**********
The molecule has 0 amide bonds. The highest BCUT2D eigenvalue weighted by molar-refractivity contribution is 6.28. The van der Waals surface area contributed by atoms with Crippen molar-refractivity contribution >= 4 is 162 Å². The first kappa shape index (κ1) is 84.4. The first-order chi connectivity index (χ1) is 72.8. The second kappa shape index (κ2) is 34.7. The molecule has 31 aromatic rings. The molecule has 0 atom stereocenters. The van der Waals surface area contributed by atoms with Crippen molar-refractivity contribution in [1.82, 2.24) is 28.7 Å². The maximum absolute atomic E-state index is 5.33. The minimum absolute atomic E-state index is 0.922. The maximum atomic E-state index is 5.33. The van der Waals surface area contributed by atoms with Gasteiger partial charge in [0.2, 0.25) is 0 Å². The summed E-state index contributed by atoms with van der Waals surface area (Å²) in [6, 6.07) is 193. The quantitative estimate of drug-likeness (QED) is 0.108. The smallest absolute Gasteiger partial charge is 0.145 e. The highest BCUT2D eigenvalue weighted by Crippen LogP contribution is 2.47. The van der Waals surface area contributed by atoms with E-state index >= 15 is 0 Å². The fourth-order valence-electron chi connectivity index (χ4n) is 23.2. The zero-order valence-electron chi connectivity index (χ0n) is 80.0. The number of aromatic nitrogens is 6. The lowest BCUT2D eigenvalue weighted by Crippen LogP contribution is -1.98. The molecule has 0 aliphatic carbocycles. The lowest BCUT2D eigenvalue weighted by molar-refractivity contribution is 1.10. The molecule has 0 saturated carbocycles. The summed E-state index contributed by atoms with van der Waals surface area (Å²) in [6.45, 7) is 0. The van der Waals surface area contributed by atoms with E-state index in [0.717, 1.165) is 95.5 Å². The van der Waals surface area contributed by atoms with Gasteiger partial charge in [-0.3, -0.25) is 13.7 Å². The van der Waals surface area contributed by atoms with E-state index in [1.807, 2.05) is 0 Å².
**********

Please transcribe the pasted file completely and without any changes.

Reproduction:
The molecule has 0 amide bonds. The highest BCUT2D eigenvalue weighted by molar-refractivity contribution is 6.28. The van der Waals surface area contributed by atoms with Crippen molar-refractivity contribution >= 4 is 162 Å². The first kappa shape index (κ1) is 84.4. The first-order chi connectivity index (χ1) is 72.8. The second kappa shape index (κ2) is 34.7. The molecule has 31 aromatic rings. The molecule has 0 atom stereocenters. The van der Waals surface area contributed by atoms with Crippen molar-refractivity contribution in [1.82, 2.24) is 28.7 Å². The maximum absolute atomic E-state index is 5.33. The minimum absolute atomic E-state index is 0.922. The maximum atomic E-state index is 5.33. The van der Waals surface area contributed by atoms with Gasteiger partial charge in [0.2, 0.25) is 0 Å². The summed E-state index contributed by atoms with van der Waals surface area (Å²) in [6, 6.07) is 193. The quantitative estimate of drug-likeness (QED) is 0.108. The smallest absolute Gasteiger partial charge is 0.145 e. The highest BCUT2D eigenvalue weighted by Crippen LogP contribution is 2.47. The van der Waals surface area contributed by atoms with E-state index >= 15 is 0 Å². The fourth-order valence-electron chi connectivity index (χ4n) is 23.2. The zero-order valence-electron chi connectivity index (χ0n) is 80.0. The number of aromatic nitrogens is 6. The lowest BCUT2D eigenvalue weighted by Crippen LogP contribution is -1.98. The molecule has 0 aliphatic carbocycles. The lowest BCUT2D eigenvalue weighted by molar-refractivity contribution is 1.10. The molecule has 0 saturated carbocycles. The summed E-state index contributed by atoms with van der Waals surface area (Å²) in [6.45, 7) is 0. The van der Waals surface area contributed by atoms with E-state index in [0.717, 1.165) is 95.5 Å². The van der Waals surface area contributed by atoms with Gasteiger partial charge in [-0.3, -0.25) is 13.7 Å². The van der Waals surface area contributed by atoms with E-state index in [1.807, 2.05) is 0 Å².